Japan's new finance minister said that Tokyo would buy bonds issued by Europe's permanent bailout fund to help soothe the eurozone's debt problems and stabilise the yen.
Taro Aso told reporters the new government would tap foreign exchange reserves to pay for the bonds, but declined to say how much it planned to buy.
A finance ministry told AFP the bond buying could start as early as Tuesday, when the European Stability Mechanism (ESM) begins selling the paper, adding that Japan "will make a purchasing decision after seeing the terms of the issuance".
Japan, which counts Europe as a major export market, previously purchased billions of dollars in bonds issued by the ESM's predecessor, the European Financial Stability Facility.
"Stabilising Europe's financial crisis will eventually contribute to the stability of currency (prices) including the yen, and so we plan to keep purchasing ESM bonds using foreign reserves," Aso said Tuesday.
Europe's debt crisis has seen four countries ask for bailout cash to help pay their bills, while there were fears that others including Italy and Spain would follow suit as their borrowing costs surged.
However, those concerns have eased since September, when the European Central Bank promised to buy the bonds of struggling nations to keep rates down.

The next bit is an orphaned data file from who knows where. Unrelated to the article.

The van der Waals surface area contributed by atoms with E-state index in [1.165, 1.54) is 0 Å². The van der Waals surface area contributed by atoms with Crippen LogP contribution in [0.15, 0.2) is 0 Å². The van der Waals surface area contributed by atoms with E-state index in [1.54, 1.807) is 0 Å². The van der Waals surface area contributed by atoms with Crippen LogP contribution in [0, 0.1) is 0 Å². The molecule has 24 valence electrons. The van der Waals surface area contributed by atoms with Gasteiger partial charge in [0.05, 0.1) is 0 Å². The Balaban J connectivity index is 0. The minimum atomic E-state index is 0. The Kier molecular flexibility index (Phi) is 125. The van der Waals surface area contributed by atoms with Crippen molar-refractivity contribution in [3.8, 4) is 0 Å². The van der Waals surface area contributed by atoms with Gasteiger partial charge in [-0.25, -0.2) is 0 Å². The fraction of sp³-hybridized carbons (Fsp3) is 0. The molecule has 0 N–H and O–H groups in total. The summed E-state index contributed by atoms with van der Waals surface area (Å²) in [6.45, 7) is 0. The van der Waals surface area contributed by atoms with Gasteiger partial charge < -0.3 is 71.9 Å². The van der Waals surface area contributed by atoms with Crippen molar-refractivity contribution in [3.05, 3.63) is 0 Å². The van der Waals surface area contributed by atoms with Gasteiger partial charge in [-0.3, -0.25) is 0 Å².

Also Tuesday, Japanese media reported that Tokyo was considering an extra budget worth about $150 billion to boost the limp economy, with about 40 percent of that figure directed toward public works projects.
The yen hit record highs around 75 against the dollar in late 2011, sparking panic among Japanese exporters whose goods are made more expensive by a strong currency.
However, the unit has since weakened and has seen a steep decline in recent weeks as the new government of Shinzo Abe, which took office last month after a landslide election win, vows to press the Bank of Japan for more aggressive monetary easing.
Reports Tuesday quoted Japanese executives expressing concern about the yen's recent tumble, saying the quick decline could pose a danger to the Japanese economy.
The business community, which had pressed officials for months to tame the surging yen, say a further plunge in the currency could shake investor confidence.
A weaker currency also makes fuel imports, which have risen steeply in the wake of Japan shutting down its nuclear plants, more expensive.
In Tokyo forex trading on Tuesday afternoon, the euro was up at 115.00 yen from 114.75 yen before Aso's comments, while the dollar bought 87.66 yen from 87.48 yen in morning deals.
Europe's permanent bailout fund was initially supposed to come online in July but only became operational in October after it was delayed by a challenge at the German Constitutional Court.